Gaza Tunnels Remind Us of Threat to Israelis

Shaina Wasserman Image
Shaina Wasserman
on October 31, 2017

An Israeli military action this week to destroy a newly-discovered tunnel from Gaza to an Israeli village reminds us of the serious security threat that Israelis continue to face from Palestinian groups in the Gaza Strip still dedicated to the destruction of Israel.

The Israeli army blew up the tunnel early Monday, detonating it from within Israel using as-yet unidentified “advanced technology,” according to a statement made by the army. It led from Gaza nearly to the Israeli village of Kissufim, which is a kibbutz adjacent to the border.

Israelis and Gazans heard massive booms as the tunnel collapsed on itself, killing eight militants, including Islamic Jihad commander Arafat abu Murshid and one of his deputies. Also among the dead were two Hamas operatives, who, according to unconfirmed Palestinian reports, arrived to aid the Islamic Jihad fighters.

We also learned this week that a second Gaza tunnel was found on October 15  by the United Nations at a school it operates under the auspices of the United Nations Relief and Works Agency, or UNRWA.

The fact that this happened at a time when Hamas, which controls Gaza, and the Palestinian Authority, led by President Mahmoud Abbas, are trying to hammer out the terms of a “reconciliation agreement,” shows how complex the situation within the Palestinian community has become.

I saw first-hand what these tunnels look like on a recent visit to an IDF base with J Street’s Congressional and Leadership Delegation. The Israeli army has built a mock-up of a tunnel to demonstrate the level of technological sophistication that goes into constructing them.


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One cannot walk through the tunnel and emerge unmoved. There should be no mistaking the fact that the tunnel threat is real. We should assume that there are many other tunnels planned, under construction or already operational, that Israel does not yet know about.

Tragically, the population of Gaza, trapped in their narrow strip of densely-populated land, are the ultimate victims of this conflict. They pay the highest price when tensions between Israel and Hamas erupt into open warfare — as they have several times in recent years, most recently in a 49-day mini-war in 2014 that took the lives of 73 Israelis and 2,251 Palestinians. It would also appear that Hamas is more interested in rebuilding its military capability than investing in desperately-needed civilian reconstruction.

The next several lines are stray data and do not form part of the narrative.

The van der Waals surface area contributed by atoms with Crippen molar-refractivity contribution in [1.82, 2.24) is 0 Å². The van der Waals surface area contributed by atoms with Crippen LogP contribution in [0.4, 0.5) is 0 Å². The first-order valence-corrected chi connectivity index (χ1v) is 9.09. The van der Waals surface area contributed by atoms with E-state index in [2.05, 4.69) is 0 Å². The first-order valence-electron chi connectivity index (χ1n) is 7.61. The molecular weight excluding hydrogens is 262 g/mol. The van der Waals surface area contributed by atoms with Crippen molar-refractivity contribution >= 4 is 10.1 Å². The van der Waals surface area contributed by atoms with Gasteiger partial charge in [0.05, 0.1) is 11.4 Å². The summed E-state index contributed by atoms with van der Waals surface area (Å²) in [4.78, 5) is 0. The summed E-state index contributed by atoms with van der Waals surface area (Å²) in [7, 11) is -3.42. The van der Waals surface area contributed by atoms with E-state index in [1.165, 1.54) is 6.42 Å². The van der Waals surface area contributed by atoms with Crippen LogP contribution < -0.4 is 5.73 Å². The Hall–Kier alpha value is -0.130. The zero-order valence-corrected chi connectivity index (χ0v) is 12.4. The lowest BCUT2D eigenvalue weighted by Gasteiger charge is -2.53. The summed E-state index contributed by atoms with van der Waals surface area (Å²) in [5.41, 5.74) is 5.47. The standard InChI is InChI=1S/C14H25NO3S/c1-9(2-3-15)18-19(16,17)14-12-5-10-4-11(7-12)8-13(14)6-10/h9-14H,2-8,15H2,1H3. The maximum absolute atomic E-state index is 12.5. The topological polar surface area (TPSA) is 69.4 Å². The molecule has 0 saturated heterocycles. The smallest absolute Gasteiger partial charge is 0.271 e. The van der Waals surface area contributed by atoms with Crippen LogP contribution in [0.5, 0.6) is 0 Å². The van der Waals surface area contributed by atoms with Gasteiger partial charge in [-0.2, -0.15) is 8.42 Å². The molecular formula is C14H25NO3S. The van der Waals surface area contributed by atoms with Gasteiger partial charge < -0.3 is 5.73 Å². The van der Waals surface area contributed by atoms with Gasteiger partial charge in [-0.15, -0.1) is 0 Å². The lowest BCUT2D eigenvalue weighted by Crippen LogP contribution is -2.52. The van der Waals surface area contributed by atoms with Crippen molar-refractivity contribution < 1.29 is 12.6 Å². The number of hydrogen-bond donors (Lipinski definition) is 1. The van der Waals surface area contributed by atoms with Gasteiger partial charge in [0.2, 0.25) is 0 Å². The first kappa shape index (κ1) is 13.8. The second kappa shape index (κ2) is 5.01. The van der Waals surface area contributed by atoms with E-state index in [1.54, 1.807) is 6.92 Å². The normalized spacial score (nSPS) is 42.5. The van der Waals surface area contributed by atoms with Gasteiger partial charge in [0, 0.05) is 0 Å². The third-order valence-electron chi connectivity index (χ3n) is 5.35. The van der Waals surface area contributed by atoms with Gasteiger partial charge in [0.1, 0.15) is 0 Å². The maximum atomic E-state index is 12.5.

Hamas has agreed to cede a degree of civilian authority in Gaza to the PA — but has resisted pressure to give up control of its military assets. That would ensure that it remains the real power in the Strip.

Responding to the Israeli action, the Palestinian Authority issued contradictory signals on Monday. Fatah condemned Israel’s attack on the Gaza tunnel, saying “perpetrators of these crimes won’t escape trial.”

At the same time, President Abbas met with some Israeli lawmakers and told them he would appoint Hamas ministers to a unity government only if they recognized the state of Israel, which Hamas clearly at this point does not.

Those are encouraging words and demonstrate yet again that the Israeli security forces can succeed in discovering and destroying tunnels — and we hope they continue to do so — but the only real solution to this problem lies in a peace agreement with the Palestinians based on a two-state solution.

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